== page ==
“Everyone wants to make themselves distinctive from others.”
Everyone except the old folks.
“While we young people love to dress like this, our parents definitely feel shocked at seeing us in such weird clothes,” says Minh Vu, a student at Van Hien Private University in HCM City.
Move over, Sailor Moon
But as parents continue to cast disapproving eyes on harajuku, another trend from Japan is taking hold among Vietnamese youth. Cosplay, a combination of the two words costume and play, involves people dressing up as their favourite characters from Japanese manga comics or video games.
This fad, which arrived in Viet Nam in 2005, allows for much more elaborate costumes. Paying attention to minute details, cosplay enthusiasts try to look just like their idols and even try to pick up some of their mannerisms.
Many girls dress like the dashing, pretty nubiles that fill the pages of manga books, while their boyfriends take on the guise of action heroes and video game warriors.
While the harajuku style can be easily translated into casual streetwear, cosplay is reserved for special occasions, such as cosplay festivals or competitions. With recent cosplay festival in both Ha Noi and HCM City, the movement is gathering force.
A competition organised by Kim Dong Publishing House was a playground for hundreds of manga lovers recently, while the Night of 7 Festival in HCM City and the Active Expo 2007 Festival held in Ha Noi last September also attracted the participation of many cosplayers.
It is easy to understand why cosplay has such a strong attraction for teenagers, who want to be like their idols.
“What can be more wonderful than becoming a character you love for one day?” says Thuy. “And what can be better than people saying that it looks like you’ve just stepped off the screen?”
The fad has become so popular that more and more businesses selling special cosplay costumes are opening up.
Depending on the cosplayer’s creativity and the character they want to become, a costume may cost as little as VND300,000(US$18) or as much as several million dong. The average price for an outfit is about VND1 million ($62.50). This is no small amount for Vietnamese teenagers who are still studying, so cosplay for many is still a luxury pursuit.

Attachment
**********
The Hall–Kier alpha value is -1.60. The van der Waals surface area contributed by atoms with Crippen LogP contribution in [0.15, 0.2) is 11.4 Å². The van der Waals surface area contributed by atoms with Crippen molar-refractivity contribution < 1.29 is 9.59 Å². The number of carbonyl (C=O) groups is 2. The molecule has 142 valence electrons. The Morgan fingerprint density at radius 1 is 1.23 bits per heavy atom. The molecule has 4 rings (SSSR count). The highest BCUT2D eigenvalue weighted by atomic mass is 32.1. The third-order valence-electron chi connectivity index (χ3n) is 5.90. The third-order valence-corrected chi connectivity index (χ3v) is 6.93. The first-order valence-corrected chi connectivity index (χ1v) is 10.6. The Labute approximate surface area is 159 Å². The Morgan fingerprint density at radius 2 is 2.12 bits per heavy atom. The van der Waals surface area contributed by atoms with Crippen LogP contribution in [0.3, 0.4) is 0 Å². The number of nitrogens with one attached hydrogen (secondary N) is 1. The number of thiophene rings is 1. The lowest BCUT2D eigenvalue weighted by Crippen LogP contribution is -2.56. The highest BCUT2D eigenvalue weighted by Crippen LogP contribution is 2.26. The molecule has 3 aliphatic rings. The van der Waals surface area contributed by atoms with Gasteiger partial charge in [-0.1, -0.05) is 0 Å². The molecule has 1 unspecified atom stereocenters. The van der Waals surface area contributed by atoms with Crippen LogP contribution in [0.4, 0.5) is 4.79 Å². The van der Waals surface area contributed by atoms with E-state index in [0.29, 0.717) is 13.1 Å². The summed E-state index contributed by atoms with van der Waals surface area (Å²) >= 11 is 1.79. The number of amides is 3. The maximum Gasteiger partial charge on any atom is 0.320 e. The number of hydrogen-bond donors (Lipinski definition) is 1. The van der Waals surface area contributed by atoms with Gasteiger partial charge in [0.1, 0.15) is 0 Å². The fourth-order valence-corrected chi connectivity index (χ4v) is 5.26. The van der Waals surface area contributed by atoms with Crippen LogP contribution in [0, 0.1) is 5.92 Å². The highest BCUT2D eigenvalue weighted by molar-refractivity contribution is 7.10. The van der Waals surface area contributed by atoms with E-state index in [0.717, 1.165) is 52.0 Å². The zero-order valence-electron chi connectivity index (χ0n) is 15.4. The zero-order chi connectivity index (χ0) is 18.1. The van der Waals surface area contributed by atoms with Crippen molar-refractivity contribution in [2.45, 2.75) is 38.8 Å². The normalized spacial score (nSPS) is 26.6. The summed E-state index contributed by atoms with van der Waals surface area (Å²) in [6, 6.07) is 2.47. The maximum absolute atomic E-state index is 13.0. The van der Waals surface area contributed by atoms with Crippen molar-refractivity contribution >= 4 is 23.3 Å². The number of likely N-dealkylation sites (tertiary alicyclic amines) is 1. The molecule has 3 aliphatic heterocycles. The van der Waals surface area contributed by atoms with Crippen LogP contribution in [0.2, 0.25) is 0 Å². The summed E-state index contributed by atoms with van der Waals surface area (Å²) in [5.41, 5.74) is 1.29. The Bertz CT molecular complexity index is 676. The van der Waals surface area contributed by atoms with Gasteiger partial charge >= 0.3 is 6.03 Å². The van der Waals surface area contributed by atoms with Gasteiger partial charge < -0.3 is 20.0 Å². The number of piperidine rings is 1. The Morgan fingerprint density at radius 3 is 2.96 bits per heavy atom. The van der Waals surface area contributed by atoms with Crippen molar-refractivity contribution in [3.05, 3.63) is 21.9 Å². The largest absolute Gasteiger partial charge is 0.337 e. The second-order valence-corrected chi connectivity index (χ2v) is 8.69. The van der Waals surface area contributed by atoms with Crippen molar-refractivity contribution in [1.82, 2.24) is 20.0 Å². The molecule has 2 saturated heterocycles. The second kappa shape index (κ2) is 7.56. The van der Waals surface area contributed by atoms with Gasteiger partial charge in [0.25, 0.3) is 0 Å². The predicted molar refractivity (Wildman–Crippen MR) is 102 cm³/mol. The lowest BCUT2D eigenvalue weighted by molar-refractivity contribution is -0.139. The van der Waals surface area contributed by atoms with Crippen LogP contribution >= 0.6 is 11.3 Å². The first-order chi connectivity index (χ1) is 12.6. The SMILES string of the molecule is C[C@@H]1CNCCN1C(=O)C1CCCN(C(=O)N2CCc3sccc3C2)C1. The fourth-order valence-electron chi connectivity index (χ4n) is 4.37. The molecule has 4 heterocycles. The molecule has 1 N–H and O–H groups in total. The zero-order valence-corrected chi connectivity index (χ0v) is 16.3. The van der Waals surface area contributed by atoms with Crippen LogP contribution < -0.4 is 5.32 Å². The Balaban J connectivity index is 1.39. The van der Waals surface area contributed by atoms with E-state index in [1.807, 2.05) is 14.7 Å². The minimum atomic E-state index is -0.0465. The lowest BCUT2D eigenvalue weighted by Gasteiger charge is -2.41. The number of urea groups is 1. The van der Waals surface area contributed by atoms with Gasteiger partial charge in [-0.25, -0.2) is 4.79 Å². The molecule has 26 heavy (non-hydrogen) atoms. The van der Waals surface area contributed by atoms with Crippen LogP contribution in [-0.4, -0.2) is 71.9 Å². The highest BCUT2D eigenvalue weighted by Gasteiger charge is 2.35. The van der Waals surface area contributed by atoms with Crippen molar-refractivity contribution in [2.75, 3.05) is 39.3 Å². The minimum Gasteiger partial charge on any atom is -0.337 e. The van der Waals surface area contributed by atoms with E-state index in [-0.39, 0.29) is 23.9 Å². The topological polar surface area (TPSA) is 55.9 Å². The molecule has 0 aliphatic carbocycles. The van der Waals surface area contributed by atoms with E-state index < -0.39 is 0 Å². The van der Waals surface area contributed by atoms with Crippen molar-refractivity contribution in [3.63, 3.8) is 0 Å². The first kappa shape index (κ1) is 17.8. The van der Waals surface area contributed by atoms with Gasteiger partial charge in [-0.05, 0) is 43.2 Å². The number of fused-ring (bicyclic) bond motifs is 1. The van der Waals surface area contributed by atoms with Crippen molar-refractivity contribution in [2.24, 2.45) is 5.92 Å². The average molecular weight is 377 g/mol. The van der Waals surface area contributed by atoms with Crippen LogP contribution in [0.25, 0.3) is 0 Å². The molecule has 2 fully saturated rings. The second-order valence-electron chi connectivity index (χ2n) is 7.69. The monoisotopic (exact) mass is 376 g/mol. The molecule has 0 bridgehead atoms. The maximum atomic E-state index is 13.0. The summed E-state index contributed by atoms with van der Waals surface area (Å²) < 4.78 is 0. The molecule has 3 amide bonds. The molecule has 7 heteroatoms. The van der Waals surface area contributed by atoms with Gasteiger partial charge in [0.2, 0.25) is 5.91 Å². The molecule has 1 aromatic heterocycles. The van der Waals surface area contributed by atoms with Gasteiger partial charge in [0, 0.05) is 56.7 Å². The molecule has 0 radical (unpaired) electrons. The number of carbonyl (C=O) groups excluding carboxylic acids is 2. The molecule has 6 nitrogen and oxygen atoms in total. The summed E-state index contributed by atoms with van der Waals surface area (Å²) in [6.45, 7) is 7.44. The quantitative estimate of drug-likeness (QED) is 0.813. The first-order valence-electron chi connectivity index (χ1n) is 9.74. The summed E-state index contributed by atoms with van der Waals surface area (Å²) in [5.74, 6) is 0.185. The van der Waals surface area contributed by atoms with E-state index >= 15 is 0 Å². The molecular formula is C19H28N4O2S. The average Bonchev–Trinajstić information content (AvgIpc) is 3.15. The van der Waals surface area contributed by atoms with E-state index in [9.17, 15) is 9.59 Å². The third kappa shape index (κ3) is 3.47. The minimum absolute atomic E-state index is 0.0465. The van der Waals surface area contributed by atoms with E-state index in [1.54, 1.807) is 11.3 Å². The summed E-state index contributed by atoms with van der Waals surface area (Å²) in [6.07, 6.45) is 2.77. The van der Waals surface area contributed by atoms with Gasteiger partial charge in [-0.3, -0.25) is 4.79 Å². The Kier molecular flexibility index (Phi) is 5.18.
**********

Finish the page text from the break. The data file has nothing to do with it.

While some are lucky enough to be able to splurge on costumes, other manga fans on a shoestring budget have to get a bit more creative.
Nguyen Dieu Linh, who studies at the Ha Noi College of Arts, buys cloth for her costumes and takes it to a tailor with the cosplay design of her choice.
Cosplay can be a harmless type of entertainment. Dressing up is a part of Vietnamese culture, and it’s up to each individual cosplayer to choose which character he or she becomes, as long as they don’t dress up as Godzilla on the day of their grandmother’s birthday party. —VNS
December 6, 2007
Tailors targeting foreigners get internet savvy
Having clothes tailor made has long been a demand from visitors to Vietnam.
Now they can have a suit shipped to them or ready for them when they get to Vietnam with a click of the mouse.
Location, location, location
“The demand from foreigners for having clothes made is not new. It has been common for over a decade. I used to show many tourists places where they could have their clothes made,” said Mr. Hien, a former receptionist at Novotel Hotel in HCMC.
Ten years back, a tailor shop called Huong’s Tailor on Pasteur Street in District 1 of HCMC was well known for making clothes ready in a day.
Huong’s Tailor had the advantage of being located on the way from the city center to Tan Son Nhat Airport.
In recent years, Miss Ao Dai on Nguyen Trung Ngan Street in District 1 has become well-known as a place to make clothes for foreign customers, with a mostly Japanese clientele.
There are also several shops with fashion designers on hand, such as Minh Hanh, Sy Hoang, Lien Huong and Ngo Nhat Huy.
They often receive orders from international clients.
Other tailor shops on the streets of Mac Thi Buoi, Le Loi and Pasteur tailor clothes for an upscale clientele.
These places are thorough and give detailed advice to customers.
One tailor shop owner said that customers who receive good quality clothes will tell their friends and relatives and spread the word to others, which will increase the business of the shop.
That is a very westernized business sense to go along with the owner’s western clientele.
The tailor shops said that 90% of the foreign customers have their clothes made in Vietnam because they think the prices are low.